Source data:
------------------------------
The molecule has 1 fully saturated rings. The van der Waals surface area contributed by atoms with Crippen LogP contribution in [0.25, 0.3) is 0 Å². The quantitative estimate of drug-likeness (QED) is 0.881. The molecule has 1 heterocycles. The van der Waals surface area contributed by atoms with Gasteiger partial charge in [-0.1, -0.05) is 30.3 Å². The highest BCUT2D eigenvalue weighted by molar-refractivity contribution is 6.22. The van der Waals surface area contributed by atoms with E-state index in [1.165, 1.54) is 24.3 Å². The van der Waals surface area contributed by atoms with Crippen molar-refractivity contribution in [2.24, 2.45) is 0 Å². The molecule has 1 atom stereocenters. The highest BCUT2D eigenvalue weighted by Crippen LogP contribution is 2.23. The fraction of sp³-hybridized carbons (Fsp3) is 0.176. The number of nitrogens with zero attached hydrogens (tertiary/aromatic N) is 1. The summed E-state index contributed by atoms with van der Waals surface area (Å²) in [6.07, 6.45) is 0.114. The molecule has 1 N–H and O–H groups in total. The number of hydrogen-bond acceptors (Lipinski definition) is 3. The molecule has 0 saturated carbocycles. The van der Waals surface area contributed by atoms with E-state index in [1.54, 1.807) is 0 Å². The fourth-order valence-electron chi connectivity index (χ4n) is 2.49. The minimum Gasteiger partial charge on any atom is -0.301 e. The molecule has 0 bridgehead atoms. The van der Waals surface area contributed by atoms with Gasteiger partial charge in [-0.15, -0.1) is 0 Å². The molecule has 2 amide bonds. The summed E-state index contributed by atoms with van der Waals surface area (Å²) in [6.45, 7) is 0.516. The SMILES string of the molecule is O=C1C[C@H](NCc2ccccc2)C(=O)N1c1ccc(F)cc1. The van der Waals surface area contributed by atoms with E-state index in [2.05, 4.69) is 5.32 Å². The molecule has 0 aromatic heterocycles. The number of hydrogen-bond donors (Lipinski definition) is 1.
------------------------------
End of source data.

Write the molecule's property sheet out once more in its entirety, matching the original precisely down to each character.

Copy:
The molecule has 1 fully saturated rings. The van der Waals surface area contributed by atoms with Crippen LogP contribution in [0.25, 0.3) is 0 Å². The quantitative estimate of drug-likeness (QED) is 0.881. The molecule has 1 heterocycles. The van der Waals surface area contributed by atoms with Gasteiger partial charge in [-0.1, -0.05) is 30.3 Å². The highest BCUT2D eigenvalue weighted by molar-refractivity contribution is 6.22. The van der Waals surface area contributed by atoms with E-state index in [1.165, 1.54) is 24.3 Å². The van der Waals surface area contributed by atoms with Crippen molar-refractivity contribution in [2.24, 2.45) is 0 Å². The molecule has 1 atom stereocenters. The highest BCUT2D eigenvalue weighted by Crippen LogP contribution is 2.23. The fraction of sp³-hybridized carbons (Fsp3) is 0.176. The number of nitrogens with zero attached hydrogens (tertiary/aromatic N) is 1. The summed E-state index contributed by atoms with van der Waals surface area (Å²) in [6.07, 6.45) is 0.114. The molecule has 1 N–H and O–H groups in total. The number of hydrogen-bond acceptors (Lipinski definition) is 3. The molecule has 0 saturated carbocycles. The van der Waals surface area contributed by atoms with E-state index in [1.54, 1.807) is 0 Å². The fourth-order valence-electron chi connectivity index (χ4n) is 2.49. The minimum Gasteiger partial charge on any atom is -0.301 e. The molecule has 0 bridgehead atoms. The van der Waals surface area contributed by atoms with Gasteiger partial charge in [-0.15, -0.1) is 0 Å². The molecule has 2 amide bonds. The summed E-state index contributed by atoms with van der Waals surface area (Å²) in [6.45, 7) is 0.516. The SMILES string of the molecule is O=C1C[C@H](NCc2ccccc2)C(=O)N1c1ccc(F)cc1. The van der Waals surface area contributed by atoms with E-state index in [2.05, 4.69) is 5.32 Å². The molecule has 0 aromatic heterocycles. The number of hydrogen-bond donors (Lipinski definition) is 1.